The big buzzword nowadays in IT is 5G. Many companies are rushing pell-mell to tell everyone how much better their technologies will work under 5G. However, a lot of this chatter is smoke and mirrors.
Part of the chatter that is not heard so much is that 5G is a migration, not an epoch-changing event driving major strategic change. True enough, it will have an effect, but there are other IT issues far more worthy of deep consideration.
There are a lot of other things that need to happen before 5G becomes a reality and universally accepted.
It’s not true in all countries, but Government interference in spectrum auctions with the sole purpose of raising lots of money needs to be resolved. A second hurdle is that significantly expensive upgrades to cellular and corporate networks are needed. That will take time and will control the pace of the roll-out. Finally, there need to be consumer devices that support 5G. Right now, they are few and far between.
A final hurdle is that of consumer pricing. There is a fine line between recouping the investment and killing the golden goose. Consumer pricing is key to take-up. It seems likely that 5G will be seen more in commercial enterprises before it becomes a public service. However, having said that, Vodaphone launched a 5G service in Manchester Airport in the UK this year and are extending it to a railway station in Birmingham.
At this stage, it is purely a service to download Television shows from Now TV since there are no devices available for consumers to use.
What does the average business need to consider when evaluating a move to 5G?
The 5G rollout is likely to take place in major metropolitan areas first, followed at a later stage by a progressive roll-out to other areas. If your business needs 5G connectivity outside the premises but is not in such an area, you can comfortably watch and wait.
5G will benefit only some businesses. The average accounting practice will not see any immediate benefit, but manufacturing industries embracing the Internet of Things will. Their ability to swiftly process the enormous amounts of data generated by the IoT devices will be enhanced by using a 5G connection to the corporate network.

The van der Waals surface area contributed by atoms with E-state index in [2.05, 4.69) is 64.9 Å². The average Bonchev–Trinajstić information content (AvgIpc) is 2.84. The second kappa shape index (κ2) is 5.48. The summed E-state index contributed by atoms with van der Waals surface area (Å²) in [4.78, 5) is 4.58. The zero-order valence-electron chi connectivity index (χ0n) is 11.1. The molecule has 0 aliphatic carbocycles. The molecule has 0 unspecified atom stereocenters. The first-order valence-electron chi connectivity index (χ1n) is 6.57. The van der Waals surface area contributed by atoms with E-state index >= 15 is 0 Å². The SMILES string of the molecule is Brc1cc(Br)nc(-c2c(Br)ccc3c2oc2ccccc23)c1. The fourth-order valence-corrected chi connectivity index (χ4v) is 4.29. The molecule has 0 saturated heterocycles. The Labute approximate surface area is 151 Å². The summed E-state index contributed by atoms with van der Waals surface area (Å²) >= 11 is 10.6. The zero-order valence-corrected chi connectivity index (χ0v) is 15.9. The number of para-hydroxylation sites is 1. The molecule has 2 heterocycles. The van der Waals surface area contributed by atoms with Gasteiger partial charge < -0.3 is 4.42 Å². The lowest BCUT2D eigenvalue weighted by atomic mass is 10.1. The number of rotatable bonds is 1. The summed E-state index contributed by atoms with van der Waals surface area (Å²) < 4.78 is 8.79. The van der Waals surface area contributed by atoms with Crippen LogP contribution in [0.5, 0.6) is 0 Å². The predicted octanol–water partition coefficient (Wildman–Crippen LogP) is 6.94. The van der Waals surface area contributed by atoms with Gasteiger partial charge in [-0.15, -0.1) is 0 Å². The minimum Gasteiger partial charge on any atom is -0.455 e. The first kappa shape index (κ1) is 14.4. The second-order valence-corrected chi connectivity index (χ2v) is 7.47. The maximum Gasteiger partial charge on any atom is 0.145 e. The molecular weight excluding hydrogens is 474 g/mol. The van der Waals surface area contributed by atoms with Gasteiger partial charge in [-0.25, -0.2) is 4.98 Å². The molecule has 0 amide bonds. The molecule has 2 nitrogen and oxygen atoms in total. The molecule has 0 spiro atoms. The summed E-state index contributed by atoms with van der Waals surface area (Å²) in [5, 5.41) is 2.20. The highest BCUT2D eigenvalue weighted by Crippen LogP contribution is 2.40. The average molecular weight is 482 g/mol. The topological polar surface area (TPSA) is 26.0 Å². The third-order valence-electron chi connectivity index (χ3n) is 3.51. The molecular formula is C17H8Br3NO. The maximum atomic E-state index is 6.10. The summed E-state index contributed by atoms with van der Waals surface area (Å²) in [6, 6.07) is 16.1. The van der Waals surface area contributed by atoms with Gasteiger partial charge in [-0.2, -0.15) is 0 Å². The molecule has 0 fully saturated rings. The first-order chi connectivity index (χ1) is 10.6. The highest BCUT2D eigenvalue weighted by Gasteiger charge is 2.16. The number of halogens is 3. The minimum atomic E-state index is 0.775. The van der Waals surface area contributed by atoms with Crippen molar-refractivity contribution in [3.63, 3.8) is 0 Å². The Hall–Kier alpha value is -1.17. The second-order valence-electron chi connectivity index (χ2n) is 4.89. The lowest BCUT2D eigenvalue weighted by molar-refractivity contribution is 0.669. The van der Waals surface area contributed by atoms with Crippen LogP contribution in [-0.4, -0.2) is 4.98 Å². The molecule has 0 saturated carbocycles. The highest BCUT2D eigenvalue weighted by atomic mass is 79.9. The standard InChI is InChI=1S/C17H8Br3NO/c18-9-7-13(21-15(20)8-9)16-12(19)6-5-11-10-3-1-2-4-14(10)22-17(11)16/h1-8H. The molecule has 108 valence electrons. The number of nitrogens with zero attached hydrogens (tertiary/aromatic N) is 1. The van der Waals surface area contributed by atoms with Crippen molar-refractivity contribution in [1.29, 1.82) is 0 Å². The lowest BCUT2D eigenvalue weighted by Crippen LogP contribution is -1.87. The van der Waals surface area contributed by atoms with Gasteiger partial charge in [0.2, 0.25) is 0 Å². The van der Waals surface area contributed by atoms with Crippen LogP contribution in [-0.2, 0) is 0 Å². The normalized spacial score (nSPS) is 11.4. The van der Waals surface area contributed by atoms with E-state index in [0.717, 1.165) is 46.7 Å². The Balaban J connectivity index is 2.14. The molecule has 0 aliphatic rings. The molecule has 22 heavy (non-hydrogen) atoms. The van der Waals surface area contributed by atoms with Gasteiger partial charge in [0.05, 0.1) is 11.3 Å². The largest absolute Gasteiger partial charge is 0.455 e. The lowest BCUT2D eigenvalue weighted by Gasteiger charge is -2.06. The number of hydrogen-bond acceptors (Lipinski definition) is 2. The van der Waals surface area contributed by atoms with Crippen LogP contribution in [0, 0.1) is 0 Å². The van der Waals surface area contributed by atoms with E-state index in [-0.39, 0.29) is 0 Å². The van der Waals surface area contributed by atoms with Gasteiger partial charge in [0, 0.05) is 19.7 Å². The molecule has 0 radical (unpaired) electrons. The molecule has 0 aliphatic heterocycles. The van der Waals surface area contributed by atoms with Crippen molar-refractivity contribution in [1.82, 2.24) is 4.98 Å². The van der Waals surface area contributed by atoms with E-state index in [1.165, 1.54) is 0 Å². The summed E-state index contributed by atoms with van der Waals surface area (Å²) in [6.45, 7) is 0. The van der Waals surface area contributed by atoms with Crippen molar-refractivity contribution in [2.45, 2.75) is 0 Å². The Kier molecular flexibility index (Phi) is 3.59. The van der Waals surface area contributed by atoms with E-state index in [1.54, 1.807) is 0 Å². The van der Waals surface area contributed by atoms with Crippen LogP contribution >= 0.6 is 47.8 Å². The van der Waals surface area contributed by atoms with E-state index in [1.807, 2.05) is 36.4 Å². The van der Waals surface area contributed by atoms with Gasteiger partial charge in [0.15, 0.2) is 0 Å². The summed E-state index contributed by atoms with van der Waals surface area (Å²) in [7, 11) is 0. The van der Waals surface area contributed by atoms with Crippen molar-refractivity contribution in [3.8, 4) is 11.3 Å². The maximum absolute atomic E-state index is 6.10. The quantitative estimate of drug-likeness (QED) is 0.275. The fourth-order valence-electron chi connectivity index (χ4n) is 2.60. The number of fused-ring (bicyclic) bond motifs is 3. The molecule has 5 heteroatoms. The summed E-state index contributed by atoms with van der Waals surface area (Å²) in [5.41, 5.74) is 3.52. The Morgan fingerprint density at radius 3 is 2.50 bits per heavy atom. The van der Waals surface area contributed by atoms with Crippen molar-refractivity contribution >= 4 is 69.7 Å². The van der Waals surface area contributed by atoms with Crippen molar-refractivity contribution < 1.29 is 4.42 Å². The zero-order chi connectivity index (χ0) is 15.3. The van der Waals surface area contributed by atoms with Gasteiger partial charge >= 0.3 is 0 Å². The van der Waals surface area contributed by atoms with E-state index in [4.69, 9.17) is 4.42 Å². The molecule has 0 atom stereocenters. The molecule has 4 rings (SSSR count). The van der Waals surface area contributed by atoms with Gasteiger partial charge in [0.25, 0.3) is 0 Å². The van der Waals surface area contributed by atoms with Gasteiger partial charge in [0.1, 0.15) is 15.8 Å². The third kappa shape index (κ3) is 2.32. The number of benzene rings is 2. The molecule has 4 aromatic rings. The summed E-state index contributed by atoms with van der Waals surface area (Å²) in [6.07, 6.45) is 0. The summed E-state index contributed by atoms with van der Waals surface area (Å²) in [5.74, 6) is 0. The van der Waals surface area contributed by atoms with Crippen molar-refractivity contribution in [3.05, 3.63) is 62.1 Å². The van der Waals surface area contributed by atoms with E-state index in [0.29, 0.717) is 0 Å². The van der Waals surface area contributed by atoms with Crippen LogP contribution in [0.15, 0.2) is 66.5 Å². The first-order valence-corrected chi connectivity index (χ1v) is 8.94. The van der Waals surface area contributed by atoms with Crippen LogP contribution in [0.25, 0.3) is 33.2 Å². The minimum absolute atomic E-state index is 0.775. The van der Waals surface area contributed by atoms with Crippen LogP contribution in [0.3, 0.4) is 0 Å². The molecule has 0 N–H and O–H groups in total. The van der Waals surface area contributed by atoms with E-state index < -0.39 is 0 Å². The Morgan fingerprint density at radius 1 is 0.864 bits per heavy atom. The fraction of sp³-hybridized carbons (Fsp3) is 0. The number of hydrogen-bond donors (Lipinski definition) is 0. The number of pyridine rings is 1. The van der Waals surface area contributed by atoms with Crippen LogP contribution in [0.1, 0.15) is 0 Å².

Organisations need to look at their corporate IT strategies. It is often the case that the truly strategic and transformative changes that the business really needs are left on the shelf while the IT department fights fires and implements the flavour of the month technologies demanded by Executive management after a visit to the 19th Hole.
The real transformative issues being addressed by IT include cloud computing, Artificial Intelligence and machine and deep learning. Quantum computing will also make a major impact on the IT environment over the next few years. These are the things that will truly change IT and business. In comparison, 5G is just a migration. In particular, they need to assess the costs and benefits of 5G versus high-speed broadband.
Corporate IT strategy needs to address this.
A major issue that is often received is that of skills shortages. Companies are currently addressing this by skilling up existing staff. They also mentioned that they are concerned about the security requirements of 5G networks and the ability to existing security environments to cope.
As always, cost rears its ugly head. The high costs of investment are a significant barrier likely to lead businesses to avoid or withdraw from implementing a 5G environment, at least for the time being.
However, there’s no reason why these barriers cannot be overcome by creating an applicable corporate IT strategy.
There is no doubt that business needs to be aware of 5G and its potential impact on business processes. IT, in particular, needs to carefully consider whether adopting a 5G strategy at this time will be of benefit to the business and make a positive return on investment. That will depend on the nature of the business.
Even if it is just a migration from 4G, 5G must be seen as part of corporate strategy and planned for accordingly.